Jennifer, my granddaughters range from 19 down to a little under 3. I never felt that we were poor. In fact, I once said that we were rich which got a laugh from my father and the question of how I could think that. "Because we have everything we need." was my answer. I have had a good life.
Very nice story. It reminds me of my mom, who grew up on a farm in Nebraska. My parents had told me how getting oranges was very special and something that didn't happen very often. I was riddled with guilt. I felt so spoiled!
Rodney,your story is heartwarming.
I can relate to it,too,because there was a time when we had the first piece of Marzipan,carefully cut into tiny pieces so everyone could get a taste of it,or the first oranges,too.The first tree with real candles we had when I was about 7.What mattered to me then and still does today,was the atmosphere and the beautiful light in the otherwise dark room.
It is the family gathering that is one of my fondest memories during my childhood.
Thank you for sharing.
I love your thought on justice.
Merry christmas to you and your family.
ManhattanWhiteGirl, thanks for dropping by and commenting. Life in the middle of the last century was different in many ways. Transportation of fruit across country, without an interstate highway system, took longer and was relatively more expensive. I realized half way through re-reading this piece that my mother sewed because clothes were relatively more expensive. We still grew cotton, ginned it, spun it, wove it into cloth, dyed it, and made clothes in this country, paying wages to American farmers and factory workers. And then clothes were sold at a store in your hometown by families who lived in your community. Free trade, China, and WalMart have changed all of that. You shouldn't feel guilty. The system you have inherited makes me feel guilty.
Truer words were never spoken about what Christmas is about. Do you still have the pajamas? Rated.
OMG...My mother used to recycle Xmas paper too..but The pajamas made from chicken feed sacks, is the funniest thing ever. Thanks so much for this and more. Blessing to you and yours.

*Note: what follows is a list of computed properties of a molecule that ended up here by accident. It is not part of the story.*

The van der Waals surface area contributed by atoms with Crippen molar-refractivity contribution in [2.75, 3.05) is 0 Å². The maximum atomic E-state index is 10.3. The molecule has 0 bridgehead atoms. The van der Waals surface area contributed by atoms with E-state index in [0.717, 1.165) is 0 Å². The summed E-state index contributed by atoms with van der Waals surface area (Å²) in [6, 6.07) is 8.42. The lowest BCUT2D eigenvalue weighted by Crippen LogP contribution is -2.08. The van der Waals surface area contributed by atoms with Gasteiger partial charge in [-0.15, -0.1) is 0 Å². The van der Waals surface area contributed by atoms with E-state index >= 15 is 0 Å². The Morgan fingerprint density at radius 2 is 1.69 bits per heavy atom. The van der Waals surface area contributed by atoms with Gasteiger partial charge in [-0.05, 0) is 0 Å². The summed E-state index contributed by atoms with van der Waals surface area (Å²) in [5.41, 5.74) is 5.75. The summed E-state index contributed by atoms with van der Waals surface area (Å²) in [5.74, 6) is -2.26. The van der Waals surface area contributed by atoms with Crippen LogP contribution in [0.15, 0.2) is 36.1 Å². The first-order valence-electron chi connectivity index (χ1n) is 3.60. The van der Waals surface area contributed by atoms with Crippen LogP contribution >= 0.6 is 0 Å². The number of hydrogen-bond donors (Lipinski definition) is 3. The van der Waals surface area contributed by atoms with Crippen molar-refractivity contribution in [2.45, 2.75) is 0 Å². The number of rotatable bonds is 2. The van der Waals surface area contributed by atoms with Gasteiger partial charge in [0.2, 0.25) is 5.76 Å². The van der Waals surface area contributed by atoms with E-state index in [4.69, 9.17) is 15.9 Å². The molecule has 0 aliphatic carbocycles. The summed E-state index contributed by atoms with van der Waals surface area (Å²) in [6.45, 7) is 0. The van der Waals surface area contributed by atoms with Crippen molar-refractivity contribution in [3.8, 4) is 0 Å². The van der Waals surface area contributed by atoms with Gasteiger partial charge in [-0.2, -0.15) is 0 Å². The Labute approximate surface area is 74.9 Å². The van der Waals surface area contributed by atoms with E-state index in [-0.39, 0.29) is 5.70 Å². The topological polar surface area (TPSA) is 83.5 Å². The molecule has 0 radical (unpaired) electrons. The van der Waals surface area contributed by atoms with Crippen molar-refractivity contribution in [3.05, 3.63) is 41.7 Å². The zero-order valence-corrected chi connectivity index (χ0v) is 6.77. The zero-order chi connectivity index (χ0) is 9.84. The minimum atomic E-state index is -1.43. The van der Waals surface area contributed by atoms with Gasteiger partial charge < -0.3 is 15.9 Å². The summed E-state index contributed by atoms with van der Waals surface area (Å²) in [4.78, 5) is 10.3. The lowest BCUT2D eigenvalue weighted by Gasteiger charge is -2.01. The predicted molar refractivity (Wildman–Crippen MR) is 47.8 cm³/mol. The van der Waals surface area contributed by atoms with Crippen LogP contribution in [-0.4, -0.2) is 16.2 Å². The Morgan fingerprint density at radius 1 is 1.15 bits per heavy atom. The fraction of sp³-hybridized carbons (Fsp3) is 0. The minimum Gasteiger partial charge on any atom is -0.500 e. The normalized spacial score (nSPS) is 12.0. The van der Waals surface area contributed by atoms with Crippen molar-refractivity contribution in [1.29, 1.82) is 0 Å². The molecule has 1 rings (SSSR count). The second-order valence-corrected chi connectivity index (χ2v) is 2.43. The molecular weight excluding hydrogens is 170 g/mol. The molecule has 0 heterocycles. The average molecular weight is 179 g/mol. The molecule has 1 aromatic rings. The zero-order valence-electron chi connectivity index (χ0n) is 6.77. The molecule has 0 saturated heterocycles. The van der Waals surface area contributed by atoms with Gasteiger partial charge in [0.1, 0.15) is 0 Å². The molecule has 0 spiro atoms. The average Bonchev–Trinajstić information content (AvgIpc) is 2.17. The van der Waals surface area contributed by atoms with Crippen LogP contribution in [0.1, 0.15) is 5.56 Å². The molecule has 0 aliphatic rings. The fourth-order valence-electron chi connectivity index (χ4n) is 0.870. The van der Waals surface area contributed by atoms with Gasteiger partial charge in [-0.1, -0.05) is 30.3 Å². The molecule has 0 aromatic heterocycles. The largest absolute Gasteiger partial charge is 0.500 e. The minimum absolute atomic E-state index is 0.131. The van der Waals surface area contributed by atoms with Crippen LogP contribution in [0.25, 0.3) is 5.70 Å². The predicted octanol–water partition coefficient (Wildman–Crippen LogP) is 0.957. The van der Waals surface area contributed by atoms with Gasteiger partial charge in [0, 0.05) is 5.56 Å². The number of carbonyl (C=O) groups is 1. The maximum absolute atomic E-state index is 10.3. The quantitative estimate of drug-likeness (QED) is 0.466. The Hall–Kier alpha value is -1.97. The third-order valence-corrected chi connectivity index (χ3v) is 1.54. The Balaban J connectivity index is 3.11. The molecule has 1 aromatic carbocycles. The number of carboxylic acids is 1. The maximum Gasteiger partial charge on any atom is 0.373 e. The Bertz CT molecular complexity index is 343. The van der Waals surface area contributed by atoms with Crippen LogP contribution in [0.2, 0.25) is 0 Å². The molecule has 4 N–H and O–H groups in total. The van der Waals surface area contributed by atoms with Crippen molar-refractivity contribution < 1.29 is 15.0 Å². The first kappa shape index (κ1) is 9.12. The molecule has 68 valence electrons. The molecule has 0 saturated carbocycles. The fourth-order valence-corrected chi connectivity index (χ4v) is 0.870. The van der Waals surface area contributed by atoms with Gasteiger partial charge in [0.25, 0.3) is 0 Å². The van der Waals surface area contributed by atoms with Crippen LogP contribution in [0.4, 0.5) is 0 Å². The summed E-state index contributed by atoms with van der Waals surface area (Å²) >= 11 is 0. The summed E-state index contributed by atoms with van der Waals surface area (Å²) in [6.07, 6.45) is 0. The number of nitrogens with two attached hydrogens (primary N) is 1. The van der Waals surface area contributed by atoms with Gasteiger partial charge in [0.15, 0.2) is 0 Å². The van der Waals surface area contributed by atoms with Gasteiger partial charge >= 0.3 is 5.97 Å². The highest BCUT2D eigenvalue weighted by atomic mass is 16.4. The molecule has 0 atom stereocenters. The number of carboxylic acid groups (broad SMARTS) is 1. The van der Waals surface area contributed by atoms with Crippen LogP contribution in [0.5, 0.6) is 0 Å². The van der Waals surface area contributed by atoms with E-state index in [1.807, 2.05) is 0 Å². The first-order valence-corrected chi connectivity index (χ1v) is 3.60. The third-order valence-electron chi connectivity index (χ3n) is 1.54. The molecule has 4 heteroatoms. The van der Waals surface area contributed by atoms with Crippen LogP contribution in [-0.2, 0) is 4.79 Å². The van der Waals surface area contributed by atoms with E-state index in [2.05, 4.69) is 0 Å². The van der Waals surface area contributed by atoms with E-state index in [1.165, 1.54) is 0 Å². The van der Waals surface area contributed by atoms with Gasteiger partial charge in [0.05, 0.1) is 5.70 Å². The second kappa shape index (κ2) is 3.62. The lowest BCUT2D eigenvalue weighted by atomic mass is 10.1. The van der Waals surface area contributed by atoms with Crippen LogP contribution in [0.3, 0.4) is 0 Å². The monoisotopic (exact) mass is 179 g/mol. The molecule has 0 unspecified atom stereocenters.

Love, love, love this! Thank you so much.
I remember the Christmas of '67; 'twas then that I found out Santa was really my mother who'd dressed up to play the part of giver of gifts. She removed the glove covering her left hand and I immediately recognized the ring on her finger and in an instant she noticed my disappointment/disbelief whispering to me, "don't tell anybody about our secret. We don't want to spoil the fun for all the rest."

I, too, recall other kids receiving expensive luxuries but I never once doubted the power of giving and receiving love, by my mother or someone called Santa.
I tell my son and daughter that all I got for Christmas one year were tiny, homemade Barbie clothes for the doll I had gotten the previous Christmas, who had a broken leg and a crutch made out of a tree branch. ... Warm, sweet story. Thanks for reminding us about the true spirit of the holidays.
Wonderful. Surely you know, "Yes, Virginia there is a Santa Clause." It not google it and be connected to the better angels of your nature. Why I even wrote a letter to Santa this year and it was answered. Take a look.
wonderful. Just wonderful.

Several of you - Heidi Banerjee, Manhattanwhitegirl, Algis Kemezys, Deborah Mendez-Wilson - have mentioned that your childhood or the childhood of your parents were similar to mine. When I was young my mother told of moving as a child from the Ozarks to western Oklahoma in a horse drawn wagon. My brother didn't (doesn't) have much tolerance for history. He would always say, "Is this going to be one of your covered wagon stories?" I was always fascinated by them.

To all of you, this Christmas Eve, be safe and warm and enjoy what you have and those around you.
a great story!!!!!!!!!!!!!!!!!!
i love the way you describe your background

My mom could not afford the 49 cent cookies, only the 39 cent ones; their is something cool about hunting your own food; our love of consumerism is becoming a sickness